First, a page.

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Research Foundation for SUNY, 21 others wins SBA FAST grants to support R&D

By Eric Reinhardt


The Research Foundation for the State University of New York (SUNY) is among 22 recipients of grants that total $2 million through the Federal and State Technology (FAST) partnership program.

The U.S. Small Business Administration (SBA), which administers the FAST program, announced the awards in a news release Thursday.

The SBA awarded the grants to state and local economic-development agencies, business-development centers, colleges, and universities to support programs for “innovative,” technology-driven, small businesses, the agency said.

The FAST Program is designed to stimulate economic development among small, technology businesses through federally funded innovation and research and development programs, such as the Small Business Innovation Research (SBIR) and Small Business Technology Transfer (STTR) programs.  

The project and budget duration cover a 12-month period, the SBA said.

FAST provides more than $90,000 per award to pay for outreach and technical assistance. The program places particular emphasis on helping “socially and economically disadvantaged” firms compete in the SBA’s SBIR and STTR programs, the agency said.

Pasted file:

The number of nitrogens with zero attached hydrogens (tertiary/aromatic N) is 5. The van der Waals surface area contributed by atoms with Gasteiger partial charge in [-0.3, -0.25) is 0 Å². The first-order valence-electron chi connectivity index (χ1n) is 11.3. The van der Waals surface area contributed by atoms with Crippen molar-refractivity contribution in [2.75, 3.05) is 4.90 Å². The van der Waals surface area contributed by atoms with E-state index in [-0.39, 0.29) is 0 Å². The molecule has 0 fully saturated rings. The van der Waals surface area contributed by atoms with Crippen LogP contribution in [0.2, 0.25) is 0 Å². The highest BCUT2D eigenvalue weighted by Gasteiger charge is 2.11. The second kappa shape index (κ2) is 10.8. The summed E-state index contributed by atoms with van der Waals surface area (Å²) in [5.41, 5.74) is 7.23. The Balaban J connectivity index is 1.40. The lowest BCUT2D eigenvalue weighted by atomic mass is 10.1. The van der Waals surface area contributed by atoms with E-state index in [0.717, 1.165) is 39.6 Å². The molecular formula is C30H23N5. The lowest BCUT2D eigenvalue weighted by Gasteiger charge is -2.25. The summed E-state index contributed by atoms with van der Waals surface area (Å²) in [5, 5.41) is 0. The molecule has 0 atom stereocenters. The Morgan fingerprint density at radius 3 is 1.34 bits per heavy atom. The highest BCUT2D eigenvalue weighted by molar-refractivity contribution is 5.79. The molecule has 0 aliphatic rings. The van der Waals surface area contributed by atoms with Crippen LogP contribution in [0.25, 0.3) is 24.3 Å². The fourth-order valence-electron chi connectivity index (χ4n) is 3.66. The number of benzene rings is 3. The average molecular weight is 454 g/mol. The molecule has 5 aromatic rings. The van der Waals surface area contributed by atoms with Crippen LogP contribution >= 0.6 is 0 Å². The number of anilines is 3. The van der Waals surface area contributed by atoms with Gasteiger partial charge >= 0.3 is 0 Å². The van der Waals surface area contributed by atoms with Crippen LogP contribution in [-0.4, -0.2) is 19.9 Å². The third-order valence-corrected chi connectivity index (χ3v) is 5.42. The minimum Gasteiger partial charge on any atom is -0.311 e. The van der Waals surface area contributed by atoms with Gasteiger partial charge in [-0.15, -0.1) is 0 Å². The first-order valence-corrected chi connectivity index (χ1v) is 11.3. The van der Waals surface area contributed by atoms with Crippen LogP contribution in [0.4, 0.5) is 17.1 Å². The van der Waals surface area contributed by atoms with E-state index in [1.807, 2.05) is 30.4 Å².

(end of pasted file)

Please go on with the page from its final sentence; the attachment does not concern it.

A panel of SBIR program managers evaluated the proposals. The SBA, the U.S. Department of Defense, and the National Science Foundation jointly reviewed the panel’s recommendations and made awards based on proposal merit, according to the SBA.

The grant required varying levels of matching funds from each participating state and territory.

The FAST program is an “important tool” in the SBIR and STTR programs, Maria Contreras-Sweet, SBA administrator, said in the news release. 

 “The mission of the SBIR program is to support scientific excellence and technological innovation by investing federal research funds in small businesses. STTR focuses on partnerships between small businesses and America's premier universities and nonprofit research institutions. It helps ensure that the world’s greatest academics and inventors have the resources they need to transform their ideas from the lab to the marketplace,” said Contreras-Sweet. 

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